We will have time to venture onto the great trails around the lodge and nearby areas for some of the others specialties. Here we will seek out more BOPs including the spectacular long-tailed Stephanie’s Astrapia, the golden-and-black Crested Bird-of-paradise, and the remarkable King-of-Saxony Bird-of-paradise, with his amazing ratcheted head feathers that twirl as he sings his grating song from an elevated perch.
Recently, the Kumul area has been noted to hold yet another member of this spectacular family. We’ll make a special effort to get up early to make it to the Lesser Bird-of-paradise display tree (voted the most remarkable spectacle of our last tour). We should see more than one male bouncing about the Casuarinas trees, calling and posing in a variety of ridiculous postures as he tries to outdo his competitors for the attention of the choosy females. Once we have managed to shut our own gaping mouths, we’ll pay attention to some other special residents of this area including the Yellow-breasted Bowerbird, Ornate Melidectes and New Guinea White-eye.
There is more to the trail network including some juicy Forest-Rails that we will keep a keen ear out for, as well as Orange-crowned Fairywren, Blue-capped Ifrita (one of the bizarre poisonous birds of New Guinea), Tit Berrypecker, Mountain Mouse-Warbler, several scrubwrens, myzomelas, and if we are lucky, the bizarre Wattled Ploughbill or beautiful Black-breasted Boatbill.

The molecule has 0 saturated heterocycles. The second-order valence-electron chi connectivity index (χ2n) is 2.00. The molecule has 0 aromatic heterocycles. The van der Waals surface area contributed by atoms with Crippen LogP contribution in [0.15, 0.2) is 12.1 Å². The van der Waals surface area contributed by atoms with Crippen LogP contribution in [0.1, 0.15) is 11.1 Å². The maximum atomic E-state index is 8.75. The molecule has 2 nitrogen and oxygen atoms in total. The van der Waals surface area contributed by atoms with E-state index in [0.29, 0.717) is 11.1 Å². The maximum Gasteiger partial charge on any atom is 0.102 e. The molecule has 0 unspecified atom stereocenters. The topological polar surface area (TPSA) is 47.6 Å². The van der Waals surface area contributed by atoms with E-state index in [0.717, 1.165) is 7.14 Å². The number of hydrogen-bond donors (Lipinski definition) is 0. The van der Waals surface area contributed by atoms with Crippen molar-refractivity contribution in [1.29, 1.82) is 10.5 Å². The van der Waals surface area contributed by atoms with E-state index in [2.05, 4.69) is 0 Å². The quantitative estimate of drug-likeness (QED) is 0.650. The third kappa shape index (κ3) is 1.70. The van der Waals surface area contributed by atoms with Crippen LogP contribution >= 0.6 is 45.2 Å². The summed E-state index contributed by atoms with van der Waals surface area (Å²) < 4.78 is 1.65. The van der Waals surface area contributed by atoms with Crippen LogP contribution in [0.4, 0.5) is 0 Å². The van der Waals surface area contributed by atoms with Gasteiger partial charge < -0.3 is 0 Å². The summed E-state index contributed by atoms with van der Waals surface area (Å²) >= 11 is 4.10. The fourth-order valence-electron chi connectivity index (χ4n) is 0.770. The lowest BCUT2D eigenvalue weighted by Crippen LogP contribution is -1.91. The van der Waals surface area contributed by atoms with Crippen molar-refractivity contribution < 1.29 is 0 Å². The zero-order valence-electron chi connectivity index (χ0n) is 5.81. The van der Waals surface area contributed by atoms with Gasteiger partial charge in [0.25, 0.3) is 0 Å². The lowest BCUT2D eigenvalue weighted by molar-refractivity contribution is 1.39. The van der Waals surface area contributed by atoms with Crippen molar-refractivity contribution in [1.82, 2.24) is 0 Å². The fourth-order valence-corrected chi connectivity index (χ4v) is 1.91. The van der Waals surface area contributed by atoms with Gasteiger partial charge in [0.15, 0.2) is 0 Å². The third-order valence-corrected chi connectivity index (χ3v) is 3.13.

DAY 11: Kumul Lodge to Makara Bird View Lodge
We take a flight from Mt. Hagen to Tari, where the dramatic mountain scenery and spectacularly adorned Huli Wigmen will be an undoubted highlight.
We should have time for some late afternoon birding in the Tari gap.
We’ll unfortunately only spend one night at our overnight accommodation, Makara Bird View Lodge. The lodge is built in the rainforest and is a superb birders and nature lovers’ paradise.
(If you want to extend this stay to the recommended 3 nights, we do offer an 18-day New Guinea tour.)
Please note: the Mt. Hagen to Tari flight is currently not operating. Flying to Tari via Port Moresby may be necessary. If not we can take a hire vehicle and drive to Tari.
DAY 12: Tari to Port Moresby
Tari is especially rich in birds-of-paradise, and it is not unusual to record an incredible eight or more species in a day. The stunning birds are not the only attraction here, as Tari is also a culturally fascinating area.
After breakfast and morning birding we will transfer to the airport and fly to Port Moresby, just a little over an hour away.